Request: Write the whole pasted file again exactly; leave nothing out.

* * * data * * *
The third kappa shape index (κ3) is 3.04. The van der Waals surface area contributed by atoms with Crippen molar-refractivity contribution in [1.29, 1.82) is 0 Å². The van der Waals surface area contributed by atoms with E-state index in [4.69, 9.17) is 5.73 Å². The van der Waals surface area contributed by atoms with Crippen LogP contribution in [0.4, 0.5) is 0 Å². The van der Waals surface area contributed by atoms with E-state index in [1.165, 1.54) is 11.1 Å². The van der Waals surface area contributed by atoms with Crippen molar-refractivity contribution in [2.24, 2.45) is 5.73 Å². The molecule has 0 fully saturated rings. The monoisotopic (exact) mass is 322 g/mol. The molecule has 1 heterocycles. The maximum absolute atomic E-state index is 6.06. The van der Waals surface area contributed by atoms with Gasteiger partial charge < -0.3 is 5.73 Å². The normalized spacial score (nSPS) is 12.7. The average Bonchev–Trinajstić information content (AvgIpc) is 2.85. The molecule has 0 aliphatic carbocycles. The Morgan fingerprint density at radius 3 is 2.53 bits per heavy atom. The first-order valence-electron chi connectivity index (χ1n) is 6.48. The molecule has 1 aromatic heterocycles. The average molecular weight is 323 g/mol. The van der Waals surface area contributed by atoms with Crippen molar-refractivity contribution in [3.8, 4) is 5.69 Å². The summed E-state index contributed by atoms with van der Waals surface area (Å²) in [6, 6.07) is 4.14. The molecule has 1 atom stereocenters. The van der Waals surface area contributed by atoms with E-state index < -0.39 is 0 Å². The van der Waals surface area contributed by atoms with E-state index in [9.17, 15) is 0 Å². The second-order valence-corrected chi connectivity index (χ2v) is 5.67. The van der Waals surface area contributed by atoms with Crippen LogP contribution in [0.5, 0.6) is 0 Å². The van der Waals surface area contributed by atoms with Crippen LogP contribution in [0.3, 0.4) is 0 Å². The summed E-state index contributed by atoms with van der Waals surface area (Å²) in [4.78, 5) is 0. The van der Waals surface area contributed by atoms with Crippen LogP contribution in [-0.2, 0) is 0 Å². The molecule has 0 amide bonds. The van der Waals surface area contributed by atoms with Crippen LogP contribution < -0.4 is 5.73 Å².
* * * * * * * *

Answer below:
The third kappa shape index (κ3) is 3.04. The van der Waals surface area contributed by atoms with Crippen molar-refractivity contribution in [1.29, 1.82) is 0 Å². The van der Waals surface area contributed by atoms with E-state index in [4.69, 9.17) is 5.73 Å². The van der Waals surface area contributed by atoms with Crippen LogP contribution in [0.4, 0.5) is 0 Å². The van der Waals surface area contributed by atoms with E-state index in [1.165, 1.54) is 11.1 Å². The van der Waals surface area contributed by atoms with Crippen molar-refractivity contribution in [2.24, 2.45) is 5.73 Å². The molecule has 0 fully saturated rings. The monoisotopic (exact) mass is 322 g/mol. The molecule has 1 heterocycles. The maximum absolute atomic E-state index is 6.06. The van der Waals surface area contributed by atoms with Gasteiger partial charge < -0.3 is 5.73 Å². The normalized spacial score (nSPS) is 12.7. The average Bonchev–Trinajstić information content (AvgIpc) is 2.85. The molecule has 0 aliphatic carbocycles. The Morgan fingerprint density at radius 3 is 2.53 bits per heavy atom. The first-order valence-electron chi connectivity index (χ1n) is 6.48. The molecule has 1 aromatic heterocycles. The average molecular weight is 323 g/mol. The van der Waals surface area contributed by atoms with Crippen molar-refractivity contribution in [3.8, 4) is 5.69 Å². The summed E-state index contributed by atoms with van der Waals surface area (Å²) in [6, 6.07) is 4.14. The molecule has 1 atom stereocenters. The van der Waals surface area contributed by atoms with E-state index < -0.39 is 0 Å². The van der Waals surface area contributed by atoms with E-state index in [9.17, 15) is 0 Å². The second-order valence-corrected chi connectivity index (χ2v) is 5.67. The van der Waals surface area contributed by atoms with Crippen LogP contribution in [0.5, 0.6) is 0 Å². The van der Waals surface area contributed by atoms with Crippen LogP contribution in [0.3, 0.4) is 0 Å². The summed E-state index contributed by atoms with van der Waals surface area (Å²) in [4.78, 5) is 0. The van der Waals surface area contributed by atoms with Crippen LogP contribution in [-0.2, 0) is 0 Å². The molecule has 0 amide bonds. The van der Waals surface area contributed by atoms with Crippen LogP contribution < -0.4 is 5.73 Å².